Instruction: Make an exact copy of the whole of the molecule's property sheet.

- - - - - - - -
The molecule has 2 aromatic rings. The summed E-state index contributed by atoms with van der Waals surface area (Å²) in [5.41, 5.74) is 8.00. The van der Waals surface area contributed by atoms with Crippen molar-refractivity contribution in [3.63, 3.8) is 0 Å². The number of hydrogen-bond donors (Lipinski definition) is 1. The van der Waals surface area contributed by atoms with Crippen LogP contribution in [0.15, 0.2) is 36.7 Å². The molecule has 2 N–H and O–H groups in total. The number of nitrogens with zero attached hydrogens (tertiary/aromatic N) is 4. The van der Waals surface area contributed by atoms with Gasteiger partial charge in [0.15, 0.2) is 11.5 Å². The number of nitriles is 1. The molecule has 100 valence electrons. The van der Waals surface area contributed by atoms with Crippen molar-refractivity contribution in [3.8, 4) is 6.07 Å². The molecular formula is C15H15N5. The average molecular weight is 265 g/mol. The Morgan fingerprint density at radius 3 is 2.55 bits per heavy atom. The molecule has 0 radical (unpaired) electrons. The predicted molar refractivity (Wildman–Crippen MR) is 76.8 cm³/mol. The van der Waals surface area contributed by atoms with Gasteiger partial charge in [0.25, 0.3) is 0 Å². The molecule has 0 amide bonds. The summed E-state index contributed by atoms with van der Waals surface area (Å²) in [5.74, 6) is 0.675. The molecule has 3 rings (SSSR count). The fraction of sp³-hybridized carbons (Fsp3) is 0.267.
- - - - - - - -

The molecule has 2 aromatic rings. The summed E-state index contributed by atoms with van der Waals surface area (Å²) in [5.41, 5.74) is 8.00. The van der Waals surface area contributed by atoms with Crippen molar-refractivity contribution in [3.63, 3.8) is 0 Å². The number of hydrogen-bond donors (Lipinski definition) is 1. The van der Waals surface area contributed by atoms with Crippen LogP contribution in [0.15, 0.2) is 36.7 Å². The molecule has 2 N–H and O–H groups in total. The number of nitrogens with zero attached hydrogens (tertiary/aromatic N) is 4. The van der Waals surface area contributed by atoms with Gasteiger partial charge in [0.15, 0.2) is 11.5 Å². The number of nitriles is 1. The molecule has 100 valence electrons. The van der Waals surface area contributed by atoms with Crippen molar-refractivity contribution in [3.8, 4) is 6.07 Å². The molecular formula is C15H15N5. The average molecular weight is 265 g/mol. The Morgan fingerprint density at radius 3 is 2.55 bits per heavy atom. The molecule has 0 radical (unpaired) electrons. The predicted molar refractivity (Wildman–Crippen MR) is 76.8 cm³/mol. The van der Waals surface area contributed by atoms with Gasteiger partial charge in [0.25, 0.3) is 0 Å². The molecule has 0 amide bonds. The summed E-state index contributed by atoms with van der Waals surface area (Å²) in [5.74, 6) is 0.675. The molecule has 3 rings (SSSR count). The fraction of sp³-hybridized carbons (Fsp3) is 0.267.